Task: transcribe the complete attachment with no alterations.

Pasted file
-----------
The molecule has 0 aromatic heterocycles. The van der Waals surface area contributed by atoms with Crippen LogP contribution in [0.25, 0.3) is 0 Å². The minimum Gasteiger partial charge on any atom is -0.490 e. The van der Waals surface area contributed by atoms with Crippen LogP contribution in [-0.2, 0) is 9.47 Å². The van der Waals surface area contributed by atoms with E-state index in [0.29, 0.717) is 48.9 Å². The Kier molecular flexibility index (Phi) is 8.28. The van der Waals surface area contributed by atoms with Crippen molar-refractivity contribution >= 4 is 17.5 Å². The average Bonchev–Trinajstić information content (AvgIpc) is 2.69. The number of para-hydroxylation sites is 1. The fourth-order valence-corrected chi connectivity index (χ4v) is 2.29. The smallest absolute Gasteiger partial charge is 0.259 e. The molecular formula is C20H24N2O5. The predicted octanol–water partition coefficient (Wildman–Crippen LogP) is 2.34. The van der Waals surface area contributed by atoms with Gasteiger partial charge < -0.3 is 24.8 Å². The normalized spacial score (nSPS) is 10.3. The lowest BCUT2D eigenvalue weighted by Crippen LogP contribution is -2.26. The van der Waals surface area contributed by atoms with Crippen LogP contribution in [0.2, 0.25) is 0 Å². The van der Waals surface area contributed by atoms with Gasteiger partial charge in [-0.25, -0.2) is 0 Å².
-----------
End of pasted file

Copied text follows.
The molecule has 0 aromatic heterocycles. The van der Waals surface area contributed by atoms with Crippen LogP contribution in [0.25, 0.3) is 0 Å². The minimum Gasteiger partial charge on any atom is -0.490 e. The van der Waals surface area contributed by atoms with Crippen LogP contribution in [-0.2, 0) is 9.47 Å². The van der Waals surface area contributed by atoms with E-state index in [0.29, 0.717) is 48.9 Å². The Kier molecular flexibility index (Phi) is 8.28. The van der Waals surface area contributed by atoms with Crippen molar-refractivity contribution >= 4 is 17.5 Å². The average Bonchev–Trinajstić information content (AvgIpc) is 2.69. The number of para-hydroxylation sites is 1. The fourth-order valence-corrected chi connectivity index (χ4v) is 2.29. The smallest absolute Gasteiger partial charge is 0.259 e. The molecular formula is C20H24N2O5. The predicted octanol–water partition coefficient (Wildman–Crippen LogP) is 2.34. The van der Waals surface area contributed by atoms with Gasteiger partial charge < -0.3 is 24.8 Å². The normalized spacial score (nSPS) is 10.3. The lowest BCUT2D eigenvalue weighted by Crippen LogP contribution is -2.26. The van der Waals surface area contributed by atoms with Crippen LogP contribution in [0.2, 0.25) is 0 Å². The van der Waals surface area contributed by atoms with Gasteiger partial charge in [-0.25, -0.2) is 0 Å².